Of all the artists in Japan's thriving noise-music community, the Boredoms undoubtedly had the most fun. Although their maniacally extreme cacophony was by no means accessible listening, it was underpinned by a gleeful sense of humor that helped them find a limited (but still surprisingly wide) audience among alternative rockers. A typical Boredoms track might feature massively distorted guitars, squealing synths, any number of odd found-object noisemakers, or studio-manipulation effects; conventional song structures are thrown out the window in favor of abrupt, whiplash-inducing changes of direction. With Sonic Youth and Nirvana counting themselves among the Boredoms' fans, the group actually signed major-label deals during the early '90s, both in Japan and the U.S., and played the Lollapalooza main stage. Although the Boredoms' American deal eventually fell through, they continued to record steadily in Japan, progressing into a sort of trance-inducing, psychedelia-tinged experimental rock indebted to the '70s Krautrock movement.
The Boredoms were formed in early 1986 in Osaka, Japan, by vocalist Yamatsuka Eye (who later went by Yamantaka Eye, then Yamataka Eye, and sometimes just eYe). Eye had been a member of the noise-rock band the Hanatarash, as had drummer Taketani; the rest of the original lineup featured guitarist Tabata Mara and bassist Hosoi. It quickly disintegrated; first, Taketani was let go in favor of Yoshikawa Toyohito, then Hosoi was replaced by Hira (sometimes Hilah), and finally Mara -- who quit to join Zeni Geva -- was replaced by Yamamoto Seiichi (aka Yama-Motor). Thus constituted, the Boredoms recorded their debut three-song EP, Anal by Anal, in 1986; their first full-length, Osozeran No Stooges Kyo ("The Stooges Craze in Osozeran"), followed in 1988, with both records later collected on Onanie Bomb Meets the Sex Pistols. Yoshimi Yokota (aka Yoshimi P-WE) became the band's new drummer and first female member in 1988; Yoshikawa switched to percussion and quit the following year, replaced first by Hasegawa Chu and then by ATR. Following Eye's work with John Zorn's avant-garde Naked City ensemble, the Boredoms' second album, Soul Discharge, was issued in the U.S. by Shimmy Disc in 1990; though some found them pointlessly abrasive, overall the record's crazed attack made them a hip name to drop in underground circles. The buzz surrounding the Boredoms culminated in major-label deals with Warner Japan and Reprise in the U.S., the first fruits of which were 1993's Pop Tatari, for which Yoshikawa returned as co-lead vocalist and synthesizer player. The follow-up Chocolate Synthesizer was released in the U.S. in 1995 (a year later than Japan), and the band supported it by playing a string of main stage dates on that year's Lollapalooza tour.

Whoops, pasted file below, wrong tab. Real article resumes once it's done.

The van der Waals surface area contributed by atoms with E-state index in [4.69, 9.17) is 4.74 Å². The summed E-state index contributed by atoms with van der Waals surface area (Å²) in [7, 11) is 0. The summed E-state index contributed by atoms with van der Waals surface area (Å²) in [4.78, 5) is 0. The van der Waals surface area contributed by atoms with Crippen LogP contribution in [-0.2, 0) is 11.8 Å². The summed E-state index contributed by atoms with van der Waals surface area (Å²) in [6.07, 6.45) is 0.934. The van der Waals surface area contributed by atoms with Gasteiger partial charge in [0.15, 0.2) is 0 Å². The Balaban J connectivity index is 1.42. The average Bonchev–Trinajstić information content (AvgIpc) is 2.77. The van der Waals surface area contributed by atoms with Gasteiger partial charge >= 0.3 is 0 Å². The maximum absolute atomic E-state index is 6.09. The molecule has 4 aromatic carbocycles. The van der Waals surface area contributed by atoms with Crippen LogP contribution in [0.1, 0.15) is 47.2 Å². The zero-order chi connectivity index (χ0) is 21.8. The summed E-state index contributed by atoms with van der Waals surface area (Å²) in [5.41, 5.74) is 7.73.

Lollapalooza marked the peak of the Boredoms' visibility in America, which began to cool down afterwards. Yoshikawa left again, and the band took some time to release a new LP, instead busying themselves with numerous side projects and issuing a series of EPs, dubbed Super Roots, that often appeared only in Japan. Reprise wound up dropping them, at which point the small Birdman label began to pick up some of their releases for domestic distribution. Fortified with a third drummer/percussionist in EDA, 1998 brought the EP Super Go!!!!! and the full-length Super Ae, which heralded the group's increasing psychedelic/Krautrock influence. The same year, the band recorded a split single with 77 -- the "performing" alias of their manager's infant son. 2000 saw the beginning of a series of remix albums titled Rebore; individual volumes featured U.N.K.L.E., Ken Ishii, DJ Krush, and Eye himself. Eye's increasing interest in electronica was reflected on the band's next official full-length album, the trippy Vision Creation Newsun, released in the U.S. on Birdman in 2001. Things were quiet for some time after the release of Vision Creation Newsun and rumors began circulating that the Boredoms had broken up. A smaller version of the group reconvened and played some shows as the Voordoms in 2003, giving further fire to the break up hearsay. In 2005, however, the Boredoms returned with the U.S. release of Seadrum/House of Sun.